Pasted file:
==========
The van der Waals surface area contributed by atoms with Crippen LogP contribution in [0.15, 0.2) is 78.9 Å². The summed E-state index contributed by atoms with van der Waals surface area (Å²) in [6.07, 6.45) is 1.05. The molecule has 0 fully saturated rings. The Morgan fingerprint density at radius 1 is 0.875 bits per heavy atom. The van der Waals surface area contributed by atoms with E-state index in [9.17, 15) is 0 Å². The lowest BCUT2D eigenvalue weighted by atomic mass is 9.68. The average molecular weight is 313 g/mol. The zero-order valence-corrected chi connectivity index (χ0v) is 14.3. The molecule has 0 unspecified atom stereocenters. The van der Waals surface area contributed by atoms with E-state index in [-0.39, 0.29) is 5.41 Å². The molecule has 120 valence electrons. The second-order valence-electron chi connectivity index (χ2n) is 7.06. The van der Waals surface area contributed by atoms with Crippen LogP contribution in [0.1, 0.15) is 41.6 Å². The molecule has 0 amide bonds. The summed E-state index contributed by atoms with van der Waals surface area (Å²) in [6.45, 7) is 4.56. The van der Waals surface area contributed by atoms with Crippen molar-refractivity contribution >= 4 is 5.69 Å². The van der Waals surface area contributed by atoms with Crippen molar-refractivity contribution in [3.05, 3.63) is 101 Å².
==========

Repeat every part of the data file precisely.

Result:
The van der Waals surface area contributed by atoms with Crippen LogP contribution in [0.15, 0.2) is 78.9 Å². The summed E-state index contributed by atoms with van der Waals surface area (Å²) in [6.07, 6.45) is 1.05. The molecule has 0 fully saturated rings. The Morgan fingerprint density at radius 1 is 0.875 bits per heavy atom. The van der Waals surface area contributed by atoms with E-state index in [9.17, 15) is 0 Å². The lowest BCUT2D eigenvalue weighted by atomic mass is 9.68. The average molecular weight is 313 g/mol. The zero-order valence-corrected chi connectivity index (χ0v) is 14.3. The molecule has 0 unspecified atom stereocenters. The van der Waals surface area contributed by atoms with E-state index in [-0.39, 0.29) is 5.41 Å². The molecule has 120 valence electrons. The second-order valence-electron chi connectivity index (χ2n) is 7.06. The van der Waals surface area contributed by atoms with Crippen LogP contribution in [0.1, 0.15) is 41.6 Å². The molecule has 0 amide bonds. The summed E-state index contributed by atoms with van der Waals surface area (Å²) in [6.45, 7) is 4.56. The van der Waals surface area contributed by atoms with Crippen molar-refractivity contribution >= 4 is 5.69 Å². The van der Waals surface area contributed by atoms with Crippen molar-refractivity contribution in [3.05, 3.63) is 101 Å².